The Centers for Disease Control and Prevention notified members of the cruise industry Wednesday that cruises in and out of American ports could restart in July, if certain conditions are met, according to reporting by USA Today.
The letter, which USA Today obtained, suggests that with mitigation measures, cruises that had been halted because of the COVID-19 pandemic could resume by mid-summer.
Resuming cruise line schedules would depend on several factors, the CDC said.
“CDC looks forward to continued engagement with the industry and urges cruise lines to submit Phase 2A port agreements as soon as possible to maintain the timeline of passenger voyages by mid-July,” CDC spokesperson Caitlin Shockey told USA Today.
The port agreements are part of the CDC’s Framework for Conditional Sailing Order which outlines safety precautions cruise lines must take to resume carrying passengers in U.S. waters.
“We acknowledge that cruising will never be a zero-risk activity and that the goal of the CSO’s phased approach is to resume passenger operations in a way that mitigates the risk of COVID-19 transmission onboard cruise ships and across port communities,” Aimee Treffiletti, head of the Maritime Unit for the CDC’s COVID-19 response within its Global Mitigation Task Force for COVID-19, said in the letter.
The CDC issued a “no sail order” on March 14, 2020, three days after the World Health Organization declared COVID-19 a pandemic. Now, if cruise lines want to resume sailing in U.S. waters and use U.S. ports they must get approval of their safety plans from the CDC.
According to the agency’s website, the CDC “still recommends avoiding any travel on cruise ships, including river cruises, worldwide, because the risk of COVID-19 on cruise ships is very high. It is especially important that people with an increased risk of severe illness avoid travel on cruise ships, including river cruises,” the agency’s website says.
The CDC updated the Framework for Conditional Sailing Order on April 2 to include additional guidance on when sailings could safely resume, and have issued clarifications to that update. One clarification allows ships to bypass a once required simulated test voyage carrying volunteers and go straight to cruises with paying passengers if 98% of the crew and 95% of the passengers are fully vaccinated.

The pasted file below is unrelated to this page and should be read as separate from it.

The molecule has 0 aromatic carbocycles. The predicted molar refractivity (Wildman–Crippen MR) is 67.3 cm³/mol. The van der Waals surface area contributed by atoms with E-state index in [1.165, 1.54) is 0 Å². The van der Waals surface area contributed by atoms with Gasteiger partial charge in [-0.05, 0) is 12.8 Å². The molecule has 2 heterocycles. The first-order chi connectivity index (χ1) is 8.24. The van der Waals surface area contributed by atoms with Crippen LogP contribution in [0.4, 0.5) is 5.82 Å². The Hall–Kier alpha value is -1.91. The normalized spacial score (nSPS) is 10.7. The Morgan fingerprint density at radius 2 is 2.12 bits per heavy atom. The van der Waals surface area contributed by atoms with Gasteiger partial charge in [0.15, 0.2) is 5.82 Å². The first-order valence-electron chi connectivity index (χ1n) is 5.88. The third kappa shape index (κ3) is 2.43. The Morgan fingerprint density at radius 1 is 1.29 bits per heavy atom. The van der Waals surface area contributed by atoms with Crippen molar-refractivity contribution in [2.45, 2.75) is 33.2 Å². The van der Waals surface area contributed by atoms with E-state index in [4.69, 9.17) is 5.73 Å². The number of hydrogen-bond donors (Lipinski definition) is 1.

The state of Florida has filed a lawsuit against the CDC, calling for the agency to remove its restriction on cruises and allow the industry to resume sailings after sitting idle for a year.
Florida Republican Sens. Rick Scott and Marco Rubio have introduced legislation that calls for an end to the CDC’s ban on cruises.
“The benefits of cruise operations are integral to the economies of Florida’s port cities,” Rubio said. “Floridians and many other Americans who are employed by ports, cruise operators, or work in hospitality jobs near cruise terminals face an uncertain future because of the CDC’s unresponsiveness to requests for guidance by stakeholder groups.”
According to the bill, Rubio and Scott’s legislation:
- Requires the CDC to issue recommendations for how to mitigate the risks of COVID-19 to passengers and crew onboard cruise ships.
- Establishes an interagency “Working Group” that will develop recommendations to facilitate the resumption of passenger cruise ship operations in the United States. The recommendations will facilitate the resumption of passenger cruise ship operations in the United States no later than July 4, 2021.
- No later than July 4, 2021, the CDC must revoke the order entitled “Framework for Conditional Sailing and Initial Phase COVID-19 Testing Requirements for Protection of Crew.”
- Ensures that HHS and the CDC retain all appropriate authorities to make and enforce regulations necessary to prevent the introduction, transmission or spread of communicable diseases on any individual cruise ship.
On April 15, Sen. Richard Blumenthal, D-Connecticut, and Rep. Doris Matsui, D-California, pressed the agency to hold the ban in place. Blumenthal and Matsui sent a letter to CDC Director Dr. Rochelle Walensky, urging her to keep the Framework for Conditional Sailing Order in place, and to immediately halt cruises if outbreaks occur on board.
“Given the potential for a large, virus spreading event on a cruise ship, the CDC appropriately issued its No-Sail Order to suspend cruise ship operations,” the lawmakers wrote.
“While the United States makes progress toward our shared goal of beating this pandemic, COVID-19 remains a grave public health risk that requires ongoing vigilance,” the letter continued. “Prematurely lifting restrictions on cruising – with thousands of people in close proximity and conditions ripe for spread of infections – threatens a serious setback in this progress.”